IOSH welcomes new OECD due diligence guidance for the garment and footwear sector

The Institution of Occupational Safety and Health (IOSH) is an international NGO that supports and advocates higher standards of health and safety in supply chains. It is also the only Chartered body for health and safety professionals, encouraging individuals and organisations to act responsibly to protect employees, customers and suppliers.

IOSH says the new OECD guidance can help support better health and safety in supply chains
IOSH says the new OECD guidance can help support better health and safety in supply chains

IOSH welcomes today’s launch of the new OECD Due Diligence Guidance for Responsible Supply Chains in the Garment and Footwear Sector and its application to firms operating in (or sourcing from) the 46 adhering countries.

Since the tragic Rana Plaza disaster in 2013 in which over 1,100 lives were lost, IOSH has worked with Fashion Revolution and UK Parliamentarians to help raise awareness of the importance of corporate transparency and improved health and safety in global supply chains.

IOSH was also pleased to fund a project aimed at improving fire-safety culture in garment factories in Asia through a Workplace Fire Safety Facilitator Training Programme developed and rolled out in countries including India, Bangladesh, Pakistan and Sri Lanka.

More recently, we have been engaged in supporting better supply chain management and ‘grass roots’ training by co-funding the OHS Initiative for Workers and Communities in Bangladesh.

Richard Jones, Head of Policy and Public Affairs, said: “We welcome the new guidelines’ focus on taking a risk-based approach across supply chains and the need to align brand purchasing policies and brand ethical sourcing.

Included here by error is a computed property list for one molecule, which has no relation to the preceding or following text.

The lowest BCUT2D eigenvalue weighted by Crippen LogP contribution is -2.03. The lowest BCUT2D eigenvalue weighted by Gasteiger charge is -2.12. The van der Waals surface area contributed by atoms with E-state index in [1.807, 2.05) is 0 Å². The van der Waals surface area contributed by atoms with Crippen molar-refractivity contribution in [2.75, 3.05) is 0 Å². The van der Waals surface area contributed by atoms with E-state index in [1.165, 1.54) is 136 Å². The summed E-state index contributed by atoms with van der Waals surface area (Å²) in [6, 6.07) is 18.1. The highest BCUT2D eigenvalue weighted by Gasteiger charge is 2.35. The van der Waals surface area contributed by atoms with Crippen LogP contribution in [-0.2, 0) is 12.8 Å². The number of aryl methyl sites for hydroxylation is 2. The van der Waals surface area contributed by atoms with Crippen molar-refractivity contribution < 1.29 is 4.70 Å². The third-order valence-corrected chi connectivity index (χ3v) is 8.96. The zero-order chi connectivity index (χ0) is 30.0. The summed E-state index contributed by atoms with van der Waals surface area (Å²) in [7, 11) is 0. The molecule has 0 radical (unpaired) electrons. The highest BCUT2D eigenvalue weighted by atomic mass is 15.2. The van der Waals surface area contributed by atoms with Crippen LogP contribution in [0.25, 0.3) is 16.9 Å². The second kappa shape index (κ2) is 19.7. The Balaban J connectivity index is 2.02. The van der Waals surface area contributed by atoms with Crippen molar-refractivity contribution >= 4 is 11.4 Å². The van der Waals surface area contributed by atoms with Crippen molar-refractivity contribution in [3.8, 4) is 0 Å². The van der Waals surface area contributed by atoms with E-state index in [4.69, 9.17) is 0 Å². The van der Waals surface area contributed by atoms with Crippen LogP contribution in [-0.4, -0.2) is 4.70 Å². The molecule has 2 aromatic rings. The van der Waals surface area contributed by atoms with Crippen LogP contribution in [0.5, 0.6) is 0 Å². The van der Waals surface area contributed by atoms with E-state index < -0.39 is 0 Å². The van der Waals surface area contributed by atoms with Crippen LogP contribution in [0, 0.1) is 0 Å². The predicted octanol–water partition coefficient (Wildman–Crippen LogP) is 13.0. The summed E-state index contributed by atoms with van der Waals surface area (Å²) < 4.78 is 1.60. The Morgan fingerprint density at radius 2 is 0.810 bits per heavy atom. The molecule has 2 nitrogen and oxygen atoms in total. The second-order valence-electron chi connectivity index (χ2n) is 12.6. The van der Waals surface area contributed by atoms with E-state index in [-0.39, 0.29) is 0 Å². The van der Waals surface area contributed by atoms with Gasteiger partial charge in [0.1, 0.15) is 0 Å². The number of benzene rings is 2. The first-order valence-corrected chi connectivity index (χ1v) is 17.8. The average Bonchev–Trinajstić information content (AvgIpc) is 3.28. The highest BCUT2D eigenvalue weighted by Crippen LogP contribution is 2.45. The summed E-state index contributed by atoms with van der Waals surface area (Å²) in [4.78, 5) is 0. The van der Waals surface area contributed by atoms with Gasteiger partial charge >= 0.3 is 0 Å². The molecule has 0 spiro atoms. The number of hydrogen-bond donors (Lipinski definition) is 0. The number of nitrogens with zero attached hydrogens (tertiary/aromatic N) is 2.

“Among other preventive actions needed, companies should assess and mitigate how their purchasing, price-setting and ordering practices could contribute to poor practices, such as excessive overtime, low wages, precarious contracts and unauthorised sub-contracting.

“It’s all about those with purchasing power using it to support better health and safety in supply chains. This, in turn, supports better business – a win-win opportunity for all concerned.”

The Institution advocates safer and healthier working practices and supply chain improvements with governments and international organisations worldwide.

In its consultation response to the UK Government on modern slavery and supply chains, IOSH raised the need for organisations to avoid late changes to their orders, unrealistic deadlines and compressed timescales. We also provided comments to the ISO’s Draft International Standard ISO 20400 – sustainable procurement guidance.

IOSH was delighted to attend the recent 16th ILO Asia Pacific Regional Meeting in Bali, where we took the opportunity to promote the importance of socially responsible business, by delivering a statement, which is cited in its meeting report (see here, p.25).

Add new comment